Ash, British horror author, British Horror writer, horror writer, James Herbert, James Herbert death, James Herbert Obituary, Once, The Fog, The Rats, The Rats Trilogy, The Secret of Crickley Hall, They
James Herbert, Author
1943 – 2013
I was very sad and shocked to learn that James Herbert had passed away on 20th March, this year at the age of 69.
He was one of the most successful British authors, having sold 45 million copies of his books world wide, 3 of which have been made into movies and 2 into successful BBC productions.
He is my favourite among modern horror writers. I cannot think of another author who has shown such adaptability, whose novels capture the essence of their time and the fears of the populace so well. He wrote in so many different styles, from terrifying post-apocalyptic horrors, to chilling supernatural seductions, from the darkest depths of the human mind, to the dark fairytale. Herbert was constantly pushing the boundaries, reinventing his genre, producing truly original, terrifying but often thought provoking and even shocking content.
The Rats trilogy deserves to be regarded as a modern classic – showing how horror novels can be literary and thematic, while retaining a visceral and tense nature of genuine horror. Each novel from this trilogy is very different, playing on a wide variety of themes and ideas yet unified by a familiar tone.
Compared to a much later work, such as They or even Once, it can sometimes be hard to believe that these novels were written by the same author. All are excellent, yet so utterly different in style, focus and content.
Peculiarly the author Herbert most reminds me of is John Wyndham. Both produced work which feels disturbingly provincial – drawing on larger themes and fears through the microcosm of English life. Both had the ability to horrify by corrupting the mundane and ordinary.
And like Wyndham, I feel that Herbert has always been somewhat undervalued. Science fiction and horror have something in common: many are dismissive of these genres, insisting that they are inferior – trashy and low brow. I don’t mean to imply that Herbert was totally ignored or rejected, simply that since I first started reading his novels – about 8 years ago – I have never been able to understand why they hadn’t been adapted more often. Considering the predominance of awful horror films, the scarcity of original drama on the radio and the reticence of the TV stations to produce horror either as a mini series or stand-alone play, Herbert could have been considered to have fared quite well. But his work deserves more. He is one of the best selling British authors of the last 30 years, yet typically of the narrow minded and bigoted pretensions of the British cultural establishment, only in the last YEAR have moves been made to adapt his work and bring it to the attention of a larger audience.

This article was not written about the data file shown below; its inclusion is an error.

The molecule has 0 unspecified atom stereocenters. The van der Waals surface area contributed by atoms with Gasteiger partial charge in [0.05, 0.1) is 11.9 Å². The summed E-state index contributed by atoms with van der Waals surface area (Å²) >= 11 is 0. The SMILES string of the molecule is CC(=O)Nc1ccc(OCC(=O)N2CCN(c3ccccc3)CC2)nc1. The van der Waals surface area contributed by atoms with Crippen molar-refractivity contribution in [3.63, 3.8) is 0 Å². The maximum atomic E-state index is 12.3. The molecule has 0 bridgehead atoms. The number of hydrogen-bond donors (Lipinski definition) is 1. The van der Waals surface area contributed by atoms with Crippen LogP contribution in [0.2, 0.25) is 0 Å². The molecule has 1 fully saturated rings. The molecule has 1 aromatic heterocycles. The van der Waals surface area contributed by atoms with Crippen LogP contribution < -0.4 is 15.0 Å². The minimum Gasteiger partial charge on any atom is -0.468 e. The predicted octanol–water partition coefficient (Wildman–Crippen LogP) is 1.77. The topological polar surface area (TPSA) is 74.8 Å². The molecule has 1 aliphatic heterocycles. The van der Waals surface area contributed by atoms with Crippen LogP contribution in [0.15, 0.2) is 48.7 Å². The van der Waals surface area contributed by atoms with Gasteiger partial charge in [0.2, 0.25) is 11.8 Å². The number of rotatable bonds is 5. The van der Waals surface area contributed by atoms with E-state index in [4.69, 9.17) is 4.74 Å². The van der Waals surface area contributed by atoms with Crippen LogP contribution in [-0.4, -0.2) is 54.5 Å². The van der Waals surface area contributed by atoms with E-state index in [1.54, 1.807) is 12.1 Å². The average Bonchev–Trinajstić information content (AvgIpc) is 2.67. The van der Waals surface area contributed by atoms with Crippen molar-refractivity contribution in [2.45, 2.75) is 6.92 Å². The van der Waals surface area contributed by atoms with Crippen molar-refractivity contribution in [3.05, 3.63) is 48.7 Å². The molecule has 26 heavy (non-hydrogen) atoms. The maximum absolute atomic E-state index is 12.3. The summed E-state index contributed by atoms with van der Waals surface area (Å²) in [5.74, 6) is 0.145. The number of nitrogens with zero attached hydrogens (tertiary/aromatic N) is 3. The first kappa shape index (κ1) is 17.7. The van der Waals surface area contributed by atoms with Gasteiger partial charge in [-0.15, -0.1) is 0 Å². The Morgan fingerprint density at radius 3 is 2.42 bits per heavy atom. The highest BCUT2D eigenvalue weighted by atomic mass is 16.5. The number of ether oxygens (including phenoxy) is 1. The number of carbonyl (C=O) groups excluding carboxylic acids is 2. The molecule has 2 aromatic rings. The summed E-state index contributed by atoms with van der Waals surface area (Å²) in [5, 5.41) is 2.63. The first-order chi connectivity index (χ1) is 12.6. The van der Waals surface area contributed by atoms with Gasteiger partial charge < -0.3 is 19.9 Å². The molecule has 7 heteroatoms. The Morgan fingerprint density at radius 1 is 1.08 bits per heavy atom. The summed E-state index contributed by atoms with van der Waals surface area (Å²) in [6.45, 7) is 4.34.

When Herbert was awarded an OBE and presented with the World Horror Convention Grand Master Award in 2010, I felt things were beginning to change for the better – finally some proper recognition. Then came the release of the BBC adaptation of The Secret of Crickley Hall in 2012. His latest novel Ash had been published just the week before his death.
I still feel shocked that we have lost him, when it seemed, such a short time ago, that even greater things were just ahead. Herbert’s writing was always fresh, imaginative and engaging. He changed, learnt, grew and adapted constantly as an author – which is such a rare ability and a credit to him.
I hope that we will treasure his writing and finally give it the attention it deserves. Radio dramas, mini-series, films – Herbert’s work cries out to be adapted and the few adaptations that have been made (while for the most part good) are scarcely a credit to him.